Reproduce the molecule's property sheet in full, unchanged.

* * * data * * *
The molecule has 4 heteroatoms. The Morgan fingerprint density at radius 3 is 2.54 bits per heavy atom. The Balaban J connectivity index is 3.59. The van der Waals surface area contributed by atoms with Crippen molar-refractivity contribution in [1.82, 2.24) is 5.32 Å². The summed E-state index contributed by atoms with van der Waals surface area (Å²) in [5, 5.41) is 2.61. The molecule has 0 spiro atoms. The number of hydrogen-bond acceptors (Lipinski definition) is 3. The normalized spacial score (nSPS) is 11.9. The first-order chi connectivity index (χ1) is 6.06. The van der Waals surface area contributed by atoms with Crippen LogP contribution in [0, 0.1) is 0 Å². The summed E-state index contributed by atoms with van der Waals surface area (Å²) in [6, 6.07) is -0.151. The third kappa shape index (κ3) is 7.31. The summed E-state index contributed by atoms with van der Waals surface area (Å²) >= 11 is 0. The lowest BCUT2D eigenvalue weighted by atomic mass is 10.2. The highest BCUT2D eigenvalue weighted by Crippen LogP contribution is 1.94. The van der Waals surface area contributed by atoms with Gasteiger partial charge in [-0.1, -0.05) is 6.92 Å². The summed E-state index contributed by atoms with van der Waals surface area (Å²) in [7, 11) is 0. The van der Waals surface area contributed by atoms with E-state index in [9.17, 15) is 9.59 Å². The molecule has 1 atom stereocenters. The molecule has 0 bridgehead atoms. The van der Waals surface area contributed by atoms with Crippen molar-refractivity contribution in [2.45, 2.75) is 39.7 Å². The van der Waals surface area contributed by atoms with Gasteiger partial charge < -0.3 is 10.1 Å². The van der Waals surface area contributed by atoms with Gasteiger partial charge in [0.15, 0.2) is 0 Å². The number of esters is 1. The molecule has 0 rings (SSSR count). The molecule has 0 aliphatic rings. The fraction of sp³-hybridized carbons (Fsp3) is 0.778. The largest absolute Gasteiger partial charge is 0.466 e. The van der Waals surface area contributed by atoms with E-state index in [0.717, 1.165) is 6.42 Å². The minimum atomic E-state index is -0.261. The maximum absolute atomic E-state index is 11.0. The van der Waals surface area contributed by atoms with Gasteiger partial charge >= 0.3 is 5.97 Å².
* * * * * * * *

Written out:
The molecule has 4 heteroatoms. The Morgan fingerprint density at radius 3 is 2.54 bits per heavy atom. The Balaban J connectivity index is 3.59. The van der Waals surface area contributed by atoms with Crippen molar-refractivity contribution in [1.82, 2.24) is 5.32 Å². The summed E-state index contributed by atoms with van der Waals surface area (Å²) in [5, 5.41) is 2.61. The molecule has 0 spiro atoms. The number of hydrogen-bond acceptors (Lipinski definition) is 3. The normalized spacial score (nSPS) is 11.9. The first-order chi connectivity index (χ1) is 6.06. The van der Waals surface area contributed by atoms with Crippen LogP contribution in [0, 0.1) is 0 Å². The summed E-state index contributed by atoms with van der Waals surface area (Å²) in [6, 6.07) is -0.151. The third kappa shape index (κ3) is 7.31. The summed E-state index contributed by atoms with van der Waals surface area (Å²) >= 11 is 0. The lowest BCUT2D eigenvalue weighted by atomic mass is 10.2. The highest BCUT2D eigenvalue weighted by Crippen LogP contribution is 1.94. The van der Waals surface area contributed by atoms with Gasteiger partial charge in [-0.1, -0.05) is 6.92 Å². The summed E-state index contributed by atoms with van der Waals surface area (Å²) in [7, 11) is 0. The van der Waals surface area contributed by atoms with E-state index in [9.17, 15) is 9.59 Å². The molecule has 1 atom stereocenters. The molecule has 0 bridgehead atoms. The van der Waals surface area contributed by atoms with Crippen molar-refractivity contribution in [2.45, 2.75) is 39.7 Å². The van der Waals surface area contributed by atoms with Gasteiger partial charge < -0.3 is 10.1 Å². The van der Waals surface area contributed by atoms with Gasteiger partial charge in [0.15, 0.2) is 0 Å². The number of esters is 1. The molecule has 0 rings (SSSR count). The molecule has 0 aliphatic rings. The fraction of sp³-hybridized carbons (Fsp3) is 0.778. The largest absolute Gasteiger partial charge is 0.466 e. The van der Waals surface area contributed by atoms with E-state index in [0.717, 1.165) is 6.42 Å². The minimum atomic E-state index is -0.261. The maximum absolute atomic E-state index is 11.0. The van der Waals surface area contributed by atoms with Gasteiger partial charge >= 0.3 is 5.97 Å².